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Microsoft enhances Windows 11 Phishing Protection with new features



Microsoft is further enhancing the Windows 11 Enhanced Phishing Protection by testing a new feature that warns users when they copy and paste their Windows password into websites and documents.

With the release of Windows 11 22H2, Microsoft introduced a new security feature called Enhanced Phishing protection, designed to protect your Windows and Active Directory domain credentials from being obtained by threat actors.

One of the most common methods threat actors use to gain access to websites or a corporate network is to purchase or steal corporate credentials. These credentials are obtained initially through phishing attacks or via information-stealing malware.

Threat actors use these stolen credentials to access other accounts used by the Windows user, including email accounts, bank accounts, and cryptocurrency trading accounts. Even worse, these stolen accounts can be used to access corporate networks, allowing the hackers to spread laterally on a network to conduct BEC scams, data theft, supply chain attacks, and ransomware attacks.

The number of stolen credentials is a massive and widespread problem, with cybercrime marketplaces selling billions of credentials and authentication cookies and more specialized sites selling over a million remote desktop credentials.

Stolen RDP credentials sold on dark web marketplace

Due to this widespread abuse, law enforcement has been actively targeting stolen credential marketplaces in law enforcement operations, seizing the WT1SHOP in 2022, and, more recently, taking down the Genesis Market.

Windows 11’s Enhanced Phishing Protection

When Microsoft first released the new Windows Enhanced Phishing protection, it only warned users when they manually typed their Windows password into a document or web login page.

However, as it’s commonly advised that users use password managers to create strong and unique passwords for all their logins, many people copy and paste their passwords from the password manager into their login prompts.

As the feature did not previously protect against copy and paste, this would bypass the Windows security feature.

With the release of Windows 11 Insider Dev build 23506, Microsoft has enhanced the phishing protection feature by now detecting the copy and paste of a user’s Windows password.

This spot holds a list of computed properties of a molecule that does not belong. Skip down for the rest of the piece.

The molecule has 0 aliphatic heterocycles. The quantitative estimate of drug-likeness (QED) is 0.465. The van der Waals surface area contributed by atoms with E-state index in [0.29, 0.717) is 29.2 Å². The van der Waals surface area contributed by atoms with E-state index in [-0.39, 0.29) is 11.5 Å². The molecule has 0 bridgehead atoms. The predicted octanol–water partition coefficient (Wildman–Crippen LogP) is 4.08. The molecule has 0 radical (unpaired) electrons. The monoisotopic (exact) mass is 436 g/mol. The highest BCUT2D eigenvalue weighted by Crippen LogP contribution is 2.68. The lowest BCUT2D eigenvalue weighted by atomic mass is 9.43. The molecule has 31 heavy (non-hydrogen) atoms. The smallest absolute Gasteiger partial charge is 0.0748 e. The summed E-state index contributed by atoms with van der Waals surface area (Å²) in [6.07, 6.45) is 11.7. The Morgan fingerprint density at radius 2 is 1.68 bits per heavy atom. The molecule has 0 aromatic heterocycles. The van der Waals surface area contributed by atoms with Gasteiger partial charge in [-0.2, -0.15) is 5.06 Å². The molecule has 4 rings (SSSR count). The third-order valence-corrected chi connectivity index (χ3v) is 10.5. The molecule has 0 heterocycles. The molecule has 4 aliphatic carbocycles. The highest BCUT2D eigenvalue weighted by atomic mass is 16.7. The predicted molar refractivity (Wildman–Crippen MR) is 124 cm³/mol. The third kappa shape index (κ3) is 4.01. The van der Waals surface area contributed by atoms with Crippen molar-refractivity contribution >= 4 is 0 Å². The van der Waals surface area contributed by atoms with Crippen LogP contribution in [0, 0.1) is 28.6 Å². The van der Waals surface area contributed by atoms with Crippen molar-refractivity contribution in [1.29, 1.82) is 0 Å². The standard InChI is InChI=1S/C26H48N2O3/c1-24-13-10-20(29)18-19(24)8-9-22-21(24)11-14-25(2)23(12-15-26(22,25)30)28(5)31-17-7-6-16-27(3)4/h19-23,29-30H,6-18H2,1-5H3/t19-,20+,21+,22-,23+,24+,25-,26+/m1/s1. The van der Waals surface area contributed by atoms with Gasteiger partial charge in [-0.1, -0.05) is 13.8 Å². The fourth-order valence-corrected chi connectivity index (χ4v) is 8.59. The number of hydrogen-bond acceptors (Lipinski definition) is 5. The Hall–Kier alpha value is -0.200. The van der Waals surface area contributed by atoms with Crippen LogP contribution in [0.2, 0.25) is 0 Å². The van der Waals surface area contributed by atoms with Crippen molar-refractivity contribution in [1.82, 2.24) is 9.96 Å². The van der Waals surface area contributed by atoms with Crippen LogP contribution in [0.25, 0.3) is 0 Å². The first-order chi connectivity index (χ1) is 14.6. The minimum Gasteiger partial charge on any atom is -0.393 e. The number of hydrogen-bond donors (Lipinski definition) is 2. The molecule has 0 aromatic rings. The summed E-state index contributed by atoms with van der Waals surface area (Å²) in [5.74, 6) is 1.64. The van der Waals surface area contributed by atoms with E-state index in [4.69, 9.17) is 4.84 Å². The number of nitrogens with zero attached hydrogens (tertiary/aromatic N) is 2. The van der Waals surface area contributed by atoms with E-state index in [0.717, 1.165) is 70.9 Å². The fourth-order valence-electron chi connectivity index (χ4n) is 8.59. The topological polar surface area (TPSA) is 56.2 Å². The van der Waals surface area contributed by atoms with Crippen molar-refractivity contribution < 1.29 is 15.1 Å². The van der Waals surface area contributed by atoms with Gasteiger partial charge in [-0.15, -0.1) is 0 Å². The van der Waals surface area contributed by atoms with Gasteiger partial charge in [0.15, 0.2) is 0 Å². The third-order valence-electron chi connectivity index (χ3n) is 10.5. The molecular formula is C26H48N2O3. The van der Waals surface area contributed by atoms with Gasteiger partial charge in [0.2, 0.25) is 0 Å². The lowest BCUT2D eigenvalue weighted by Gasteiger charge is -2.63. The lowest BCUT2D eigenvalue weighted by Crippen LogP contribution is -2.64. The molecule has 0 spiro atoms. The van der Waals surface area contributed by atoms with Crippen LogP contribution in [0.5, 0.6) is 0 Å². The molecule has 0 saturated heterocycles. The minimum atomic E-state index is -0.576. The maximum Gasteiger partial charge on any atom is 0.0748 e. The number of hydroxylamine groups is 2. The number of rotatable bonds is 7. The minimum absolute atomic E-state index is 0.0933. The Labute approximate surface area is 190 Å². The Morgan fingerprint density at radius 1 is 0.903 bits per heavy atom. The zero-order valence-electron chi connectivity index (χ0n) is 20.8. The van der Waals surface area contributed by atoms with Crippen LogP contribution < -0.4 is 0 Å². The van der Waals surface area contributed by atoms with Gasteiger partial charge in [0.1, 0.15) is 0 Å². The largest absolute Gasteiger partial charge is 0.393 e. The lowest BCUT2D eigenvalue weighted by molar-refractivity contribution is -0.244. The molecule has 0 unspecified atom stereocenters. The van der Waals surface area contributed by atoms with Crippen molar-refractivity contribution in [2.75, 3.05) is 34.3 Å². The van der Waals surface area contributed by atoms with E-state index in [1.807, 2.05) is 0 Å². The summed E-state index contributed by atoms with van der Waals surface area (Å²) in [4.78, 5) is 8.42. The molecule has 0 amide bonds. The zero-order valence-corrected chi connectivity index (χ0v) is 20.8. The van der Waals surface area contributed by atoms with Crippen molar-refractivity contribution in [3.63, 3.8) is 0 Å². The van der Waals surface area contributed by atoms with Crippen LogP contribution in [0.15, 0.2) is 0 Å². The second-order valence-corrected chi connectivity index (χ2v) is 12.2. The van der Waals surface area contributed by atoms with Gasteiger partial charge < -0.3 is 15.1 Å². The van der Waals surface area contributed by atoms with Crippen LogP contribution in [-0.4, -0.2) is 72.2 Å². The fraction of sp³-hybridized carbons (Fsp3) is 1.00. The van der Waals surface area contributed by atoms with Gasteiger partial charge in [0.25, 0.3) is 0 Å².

“We are trying out a change starting with this build where users who have enabled warning options for Windows Security under App & browser control > Reputation-based protection > Phishing protection will see a UI warning on unsafe password copy and paste, just as they currently see when they type in their password,” reads the Dev build release notes.

As this feature is not enabled by default, Windows users should turn it on by going to Windows Security > App & browser control > Reputation-based protection > Phishing protection and putting checkmarks under all three options, as shown below.

Phishing protection enabled in Windows 11
Source: BleepingComputer

Once enabled, this feature will warn users when they type or copy and paste their Windows logon password into website forms or documents.

This alert will be titled “Password reuse is a security risk,” and warns users to reset their Windows account password, linking to this support document.

“If your password is stolen from this site, attackers will true to use it other sites too. Use strong, unique passwords to keep your personal information safe,” reads the Windows phishing protection alert.

“Microsoft recommends changing your local Windows account password.”

Windows 11 phishing protection warning
Source: BleepingComputer

While our previous Windows Enhanced Phishing Protection test showed that it did not work with certain applications, such as Firefox and Excel, today’s tests show that this has been fixed, making the feature more robust.

However, it still does not work with other third-party applications that could commonly be used to store passwords, such as Notepad2, Notepad++, and likely many others.

Microsoft has also introduced a new “Warn others about suspicious apps and sites” phishing protection setting, but there is no information about this new setting and who ‘others’ represents.

Microsoft has not answered our questions related to this new setting.

Finally, it must be noted that the Windows 11 Phishing protection feature does not work if you use Windows Hello, such as PIN or biometrics, to log in to Windows.

For this feature to work, Windows users must log in with a password so it is cached in memory and can be compared to inputted text (typed or copied and pasted).

As this feature can be a powerful tool to protect corporate credentials, instantly alerting admins when a user is reusing their Windows password, trading the convenience of Windows Hello for better security is worth it.

It is recommended that all Windows users enable this security feature in Windows Security, even if it does not support all applications now.

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